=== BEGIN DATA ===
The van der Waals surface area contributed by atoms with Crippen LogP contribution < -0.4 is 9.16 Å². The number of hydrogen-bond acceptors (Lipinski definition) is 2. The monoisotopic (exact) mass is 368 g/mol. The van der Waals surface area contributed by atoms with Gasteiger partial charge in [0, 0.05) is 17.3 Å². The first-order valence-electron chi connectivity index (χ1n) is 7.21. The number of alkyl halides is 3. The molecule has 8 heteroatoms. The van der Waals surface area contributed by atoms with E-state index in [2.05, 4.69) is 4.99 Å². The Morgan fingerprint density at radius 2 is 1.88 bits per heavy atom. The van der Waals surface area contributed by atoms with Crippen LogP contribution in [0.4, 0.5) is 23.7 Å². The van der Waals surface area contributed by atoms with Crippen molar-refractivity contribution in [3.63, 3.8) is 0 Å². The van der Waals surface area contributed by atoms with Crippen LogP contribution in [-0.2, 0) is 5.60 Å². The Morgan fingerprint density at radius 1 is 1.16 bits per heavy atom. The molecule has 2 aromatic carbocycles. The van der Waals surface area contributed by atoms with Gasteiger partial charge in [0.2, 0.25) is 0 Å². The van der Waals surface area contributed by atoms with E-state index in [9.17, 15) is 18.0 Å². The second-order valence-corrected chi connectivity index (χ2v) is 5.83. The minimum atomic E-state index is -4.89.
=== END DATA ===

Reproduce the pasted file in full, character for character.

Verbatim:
The van der Waals surface area contributed by atoms with Crippen LogP contribution < -0.4 is 9.16 Å². The number of hydrogen-bond acceptors (Lipinski definition) is 2. The monoisotopic (exact) mass is 368 g/mol. The van der Waals surface area contributed by atoms with Gasteiger partial charge in [0, 0.05) is 17.3 Å². The first-order valence-electron chi connectivity index (χ1n) is 7.21. The number of alkyl halides is 3. The molecule has 8 heteroatoms. The van der Waals surface area contributed by atoms with E-state index in [2.05, 4.69) is 4.99 Å². The Morgan fingerprint density at radius 2 is 1.88 bits per heavy atom. The van der Waals surface area contributed by atoms with Crippen LogP contribution in [0.4, 0.5) is 23.7 Å². The van der Waals surface area contributed by atoms with Crippen molar-refractivity contribution in [3.63, 3.8) is 0 Å². The van der Waals surface area contributed by atoms with Crippen LogP contribution in [-0.2, 0) is 5.60 Å². The Morgan fingerprint density at radius 1 is 1.16 bits per heavy atom. The molecule has 2 aromatic carbocycles. The van der Waals surface area contributed by atoms with Gasteiger partial charge in [0.2, 0.25) is 0 Å². The van der Waals surface area contributed by atoms with E-state index in [9.17, 15) is 18.0 Å². The second-order valence-corrected chi connectivity index (χ2v) is 5.83. The minimum atomic E-state index is -4.89.